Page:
That nuclear arms control is on the way out is no news. The unraveling of its Cold War-era architecture started almost two decades ago, when US President George W. Bush welcomed Vladimir Putin to his ranch at Crawford, Texas and told the then-young Russian leader that he intended to withdraw from the Anti-Ballistic Missile (ABM) Treaty. The withdrawal from this 1972 treaty, which placed severe restrictions on both countries’ strategic defenses, was a severe blow to the Russians, who had long considered it a cornerstone of strategic stability. Bush, however, couldn’t care less. The Cold War was over, and several countries around the world were busy developing ballistic missiles that required US response. Russia was neither an adversary nor a close partner of the United States, and it was lying flat on its back. While Washington was pointing to North Korean and Iranian missile programs, Moscow suspected it was seeking strategic superiority over both Russia and China.

Dmitri Trenin
Trenin, director of the Carnegie Moscow Center, has been with the center since its inception. He also chairs the research council and the Foreign and Security Policy Program.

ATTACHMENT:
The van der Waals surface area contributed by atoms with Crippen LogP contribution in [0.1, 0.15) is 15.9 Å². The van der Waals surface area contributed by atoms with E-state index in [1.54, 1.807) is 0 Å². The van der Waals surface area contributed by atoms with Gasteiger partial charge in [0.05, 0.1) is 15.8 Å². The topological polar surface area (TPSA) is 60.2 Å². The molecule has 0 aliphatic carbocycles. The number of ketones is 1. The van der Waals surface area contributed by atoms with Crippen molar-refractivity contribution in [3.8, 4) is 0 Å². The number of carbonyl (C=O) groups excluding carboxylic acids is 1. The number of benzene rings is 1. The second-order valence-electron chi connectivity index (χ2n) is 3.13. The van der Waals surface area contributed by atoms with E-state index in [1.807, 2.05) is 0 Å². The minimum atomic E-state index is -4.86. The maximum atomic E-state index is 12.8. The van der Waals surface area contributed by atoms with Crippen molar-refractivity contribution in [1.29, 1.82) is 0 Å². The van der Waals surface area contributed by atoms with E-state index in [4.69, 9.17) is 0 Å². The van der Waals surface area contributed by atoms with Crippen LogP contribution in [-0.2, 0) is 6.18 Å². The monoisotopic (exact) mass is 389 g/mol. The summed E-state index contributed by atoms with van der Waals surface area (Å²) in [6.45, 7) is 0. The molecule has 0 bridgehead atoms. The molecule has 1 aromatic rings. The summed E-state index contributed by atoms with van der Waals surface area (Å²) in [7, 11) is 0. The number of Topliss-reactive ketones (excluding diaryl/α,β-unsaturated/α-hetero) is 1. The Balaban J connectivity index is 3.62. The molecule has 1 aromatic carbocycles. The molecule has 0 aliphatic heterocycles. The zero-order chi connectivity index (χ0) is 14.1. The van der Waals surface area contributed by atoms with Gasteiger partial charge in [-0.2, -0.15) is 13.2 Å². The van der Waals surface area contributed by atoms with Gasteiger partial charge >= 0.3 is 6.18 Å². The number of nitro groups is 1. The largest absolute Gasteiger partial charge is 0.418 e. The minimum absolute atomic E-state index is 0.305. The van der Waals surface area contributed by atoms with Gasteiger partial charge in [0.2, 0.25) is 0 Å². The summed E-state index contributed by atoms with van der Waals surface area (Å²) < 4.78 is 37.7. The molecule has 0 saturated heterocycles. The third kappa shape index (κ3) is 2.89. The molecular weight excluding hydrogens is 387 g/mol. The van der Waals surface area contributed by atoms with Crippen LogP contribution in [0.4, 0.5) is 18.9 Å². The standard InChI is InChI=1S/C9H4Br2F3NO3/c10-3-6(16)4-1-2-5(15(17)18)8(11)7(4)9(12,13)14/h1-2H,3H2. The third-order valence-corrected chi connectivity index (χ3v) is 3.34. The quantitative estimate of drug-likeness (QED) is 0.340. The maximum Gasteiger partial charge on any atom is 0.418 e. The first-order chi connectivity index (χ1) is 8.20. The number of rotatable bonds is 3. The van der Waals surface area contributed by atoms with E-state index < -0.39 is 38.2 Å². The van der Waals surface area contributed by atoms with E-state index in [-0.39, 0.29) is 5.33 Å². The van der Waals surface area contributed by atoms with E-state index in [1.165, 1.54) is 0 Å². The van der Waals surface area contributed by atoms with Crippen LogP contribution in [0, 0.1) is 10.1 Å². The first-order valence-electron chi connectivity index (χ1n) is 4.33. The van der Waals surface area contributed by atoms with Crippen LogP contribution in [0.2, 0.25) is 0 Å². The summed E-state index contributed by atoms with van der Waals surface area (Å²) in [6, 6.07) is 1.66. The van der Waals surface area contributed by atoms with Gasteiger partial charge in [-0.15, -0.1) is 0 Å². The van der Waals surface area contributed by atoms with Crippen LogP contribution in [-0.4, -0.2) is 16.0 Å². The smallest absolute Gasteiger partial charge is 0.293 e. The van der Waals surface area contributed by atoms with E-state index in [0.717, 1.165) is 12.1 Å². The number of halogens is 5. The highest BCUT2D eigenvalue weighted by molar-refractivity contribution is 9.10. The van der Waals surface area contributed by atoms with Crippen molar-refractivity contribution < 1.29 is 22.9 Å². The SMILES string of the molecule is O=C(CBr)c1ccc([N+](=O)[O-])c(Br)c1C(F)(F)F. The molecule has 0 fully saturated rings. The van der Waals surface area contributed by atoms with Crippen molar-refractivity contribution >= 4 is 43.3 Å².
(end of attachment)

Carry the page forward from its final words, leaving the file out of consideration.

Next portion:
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In 2019, President Donald Trump took the United States out of the Intermediate Range Nuclear Forces (INF) Treaty. The 1987 agreement had eliminated a whole class of missiles with ranges between 500 and 5,500 km, and its signers touted it as a major step toward strategic stability and US-Soviet understanding. However, the INF treaty had been in trouble for some time as a result of US com-plaints about Russian treaty violations, countered by Moscow’s own accusations leveled against Washington. Both Russia and the United States were also wary of continuing with self-imposed restraint while the rest of the world, particularly China, was free to develop and deploy INF systems. Thus, the decision taken by Trump was clearly a strategic move aimed at China, and potentially Russia, evoking bad memories of the 1980s US INF deployments in Europe, when US Pershing II ballistic missiles and ground-based cruise missiles (installed to counter the Soviet Union’s SS-20 systems targeting Western Europe) were positioned just a few minutes’ flight away from Soviet targets.

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This article was originally published in the Washington Quarterly, Fall 2020